DENNIS SCHWARTZ 
IS THERE ANY GOOD 
IN SAYING 
EVERYTHING ABOUT A MOVIE?

 
THE BEAST OF HOLLOW MOUNTAIN (directors: Edward Nassour/Ismael Rodriguez; screenwriters: story idea by Willis O'Brien/Robert Hill/Jack DeWitt; cinematographer: Jorge Stahl Jr.; editor:  Holbrook Todd; music: Raul Lavista; cast: Guy Madison (Jimmy Ryan), Patricia Medina (Sarita), Carlos Rivas (Felipe Sánchez), Julio Villarreal (Don Pedro), Pascual García Peña (Pancho), Mario Navarro (Panchito), Edward Noriega (Enrique Rios), Lupe Carriles (Margarita); Runtime: 81; MPAA Rating: NR; producers: William and Edward Nassour; UA release; 1956)

 
"As a novelty combines a cowboy story and monster horror story, using the trite conventional formulas of each genre."

Reviewed by Dennis Schwartz

A dull film that is beautifully shot in CinemaScope, in Mexico, and as a novelty combines a cowboy story and monster horror story, using the trite conventional formulas of each genre. Co-directors Edward Nassour and Ismael Rodriguez rely on a ridiculous but eye-popping climax, of a pre-historic dinosaur emerging from the titled mountain to spread fear among the locals while a stampeding herd runs through the village during a wedding celebration. The stop-motion special-effects (using the new animation process "Nassour Regiscope") for creating the Tyrannosaur-Rex monster, who is tamed in the swamps, might only thrill school children but it did add some pep to a routine cattle rancher rivalry story and makes things watchable as the film wavers between fantasy and reality filmmaking.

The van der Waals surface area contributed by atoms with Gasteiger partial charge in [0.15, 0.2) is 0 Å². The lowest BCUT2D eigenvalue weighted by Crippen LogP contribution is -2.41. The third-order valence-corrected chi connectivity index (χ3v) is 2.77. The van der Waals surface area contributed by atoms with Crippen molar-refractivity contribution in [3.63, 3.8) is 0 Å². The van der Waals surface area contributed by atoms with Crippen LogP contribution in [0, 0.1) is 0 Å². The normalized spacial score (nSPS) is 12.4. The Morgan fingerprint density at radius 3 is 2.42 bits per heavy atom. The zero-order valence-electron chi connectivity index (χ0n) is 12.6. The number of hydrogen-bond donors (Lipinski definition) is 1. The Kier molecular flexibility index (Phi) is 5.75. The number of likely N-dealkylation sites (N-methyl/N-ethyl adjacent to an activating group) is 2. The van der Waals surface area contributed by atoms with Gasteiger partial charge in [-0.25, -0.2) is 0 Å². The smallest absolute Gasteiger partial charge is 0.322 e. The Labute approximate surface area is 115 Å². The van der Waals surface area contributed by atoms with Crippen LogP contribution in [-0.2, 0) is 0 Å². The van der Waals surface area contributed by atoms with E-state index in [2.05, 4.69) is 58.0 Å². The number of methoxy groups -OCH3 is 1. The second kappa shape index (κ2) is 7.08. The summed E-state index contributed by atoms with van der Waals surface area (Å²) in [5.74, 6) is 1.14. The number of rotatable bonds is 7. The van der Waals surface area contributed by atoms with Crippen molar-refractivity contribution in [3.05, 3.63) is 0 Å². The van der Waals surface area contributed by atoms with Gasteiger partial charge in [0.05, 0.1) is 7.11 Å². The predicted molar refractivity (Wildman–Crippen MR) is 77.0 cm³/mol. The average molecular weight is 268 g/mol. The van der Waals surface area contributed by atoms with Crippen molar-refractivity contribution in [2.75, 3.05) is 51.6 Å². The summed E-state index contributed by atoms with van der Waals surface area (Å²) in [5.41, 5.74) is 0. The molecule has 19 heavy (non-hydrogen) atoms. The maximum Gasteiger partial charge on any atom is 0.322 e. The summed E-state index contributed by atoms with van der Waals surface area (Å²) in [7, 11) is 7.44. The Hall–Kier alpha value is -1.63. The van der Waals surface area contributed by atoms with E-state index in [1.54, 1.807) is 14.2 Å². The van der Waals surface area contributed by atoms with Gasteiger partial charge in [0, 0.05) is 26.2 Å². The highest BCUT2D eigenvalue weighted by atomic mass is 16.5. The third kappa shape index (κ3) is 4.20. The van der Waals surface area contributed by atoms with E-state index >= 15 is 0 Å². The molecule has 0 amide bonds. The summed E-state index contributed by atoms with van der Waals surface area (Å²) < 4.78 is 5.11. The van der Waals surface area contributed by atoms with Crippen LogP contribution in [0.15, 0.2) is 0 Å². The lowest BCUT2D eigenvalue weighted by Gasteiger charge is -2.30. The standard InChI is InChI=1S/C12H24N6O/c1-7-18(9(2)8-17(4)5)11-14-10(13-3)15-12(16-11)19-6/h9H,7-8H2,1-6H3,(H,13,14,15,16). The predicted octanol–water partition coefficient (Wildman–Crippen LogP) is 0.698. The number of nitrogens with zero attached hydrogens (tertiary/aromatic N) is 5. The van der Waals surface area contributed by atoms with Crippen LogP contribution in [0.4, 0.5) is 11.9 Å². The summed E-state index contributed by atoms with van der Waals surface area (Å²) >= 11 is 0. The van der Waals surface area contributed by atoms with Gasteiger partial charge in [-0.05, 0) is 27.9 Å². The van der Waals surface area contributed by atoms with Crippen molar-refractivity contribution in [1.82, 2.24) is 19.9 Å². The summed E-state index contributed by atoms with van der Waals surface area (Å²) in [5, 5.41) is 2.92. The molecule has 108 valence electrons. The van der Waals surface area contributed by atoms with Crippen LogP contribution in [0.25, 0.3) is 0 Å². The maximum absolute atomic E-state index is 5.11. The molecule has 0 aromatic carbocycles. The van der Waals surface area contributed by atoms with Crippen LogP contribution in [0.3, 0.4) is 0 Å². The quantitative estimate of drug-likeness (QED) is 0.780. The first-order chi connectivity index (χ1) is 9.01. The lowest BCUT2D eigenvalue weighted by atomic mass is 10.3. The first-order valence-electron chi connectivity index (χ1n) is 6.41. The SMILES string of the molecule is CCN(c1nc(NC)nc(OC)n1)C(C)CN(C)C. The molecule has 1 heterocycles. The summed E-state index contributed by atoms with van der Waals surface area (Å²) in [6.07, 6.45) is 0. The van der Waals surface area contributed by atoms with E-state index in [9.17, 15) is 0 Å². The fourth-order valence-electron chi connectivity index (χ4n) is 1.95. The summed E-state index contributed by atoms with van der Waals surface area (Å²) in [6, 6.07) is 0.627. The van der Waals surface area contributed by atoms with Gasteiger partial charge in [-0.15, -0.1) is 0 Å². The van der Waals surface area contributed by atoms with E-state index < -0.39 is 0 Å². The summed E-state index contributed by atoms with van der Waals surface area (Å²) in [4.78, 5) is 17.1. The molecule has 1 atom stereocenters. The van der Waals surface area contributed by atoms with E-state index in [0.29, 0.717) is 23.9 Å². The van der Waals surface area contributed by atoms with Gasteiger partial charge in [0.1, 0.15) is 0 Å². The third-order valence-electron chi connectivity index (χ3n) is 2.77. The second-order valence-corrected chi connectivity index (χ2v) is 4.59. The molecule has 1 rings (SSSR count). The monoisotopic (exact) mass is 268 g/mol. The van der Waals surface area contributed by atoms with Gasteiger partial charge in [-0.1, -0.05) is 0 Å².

The pic is based on an idea by Willis O'Brien, and his story was re-filmed a second time in 1969 as Valley of Gwangi. Robert Hill and Jack DeWitt are responsible for the screenplay.

Texas cowboy Jimmy Ryan (Guy Madison) partners with his Mexican amigo Felipe Sánchez (Carlos Rivas) in a northern backwater Mexico ranch that borders Hollow Mountain, where legend has it there lives a giant dinosaur. The struggling ranchers are experiencing cattle rustling and assume their hot-tempered rich rival rancher Enrique Ríos (Carlos Rivas) is responsible and laugh off the idea of the superstitious locals that it's the monster living in the mountain that's taking their cattle. The mountain goes unexplored because there's an unpassable swamp on its grounds.

Another rich Mexican rancher, the generous Don Pedro (Julio Villarreal), befriends Jimmy and tries to prevent a fight between Enrique and the Americano. Don Pedro's attractive daughter Sarita (Patricia Medina) is set to marry Enrique in a few days, but has a change of heart when falling in love with the hunky deep-voiced Jimmy. This drives the treacherous Enrique crazy with jealousy and he hires two goons to stampede the American's cattle as it's brought to market for sale. In the meantime, a 7-year-old (Mario Navarro) combs the mountain looking for his widowed father (Pascual García Peña), who vanished when entering the swamp to search for the monster. This brings all the participants to the mountain in a rescue effort, as Jimmy rescues the kid and finds a way to deal with the monster and win the girl.

REVIEWED ON 6/28/2013       GRADE: C+

Dennis Schwartz: "Ozus' World Movie Reviews"

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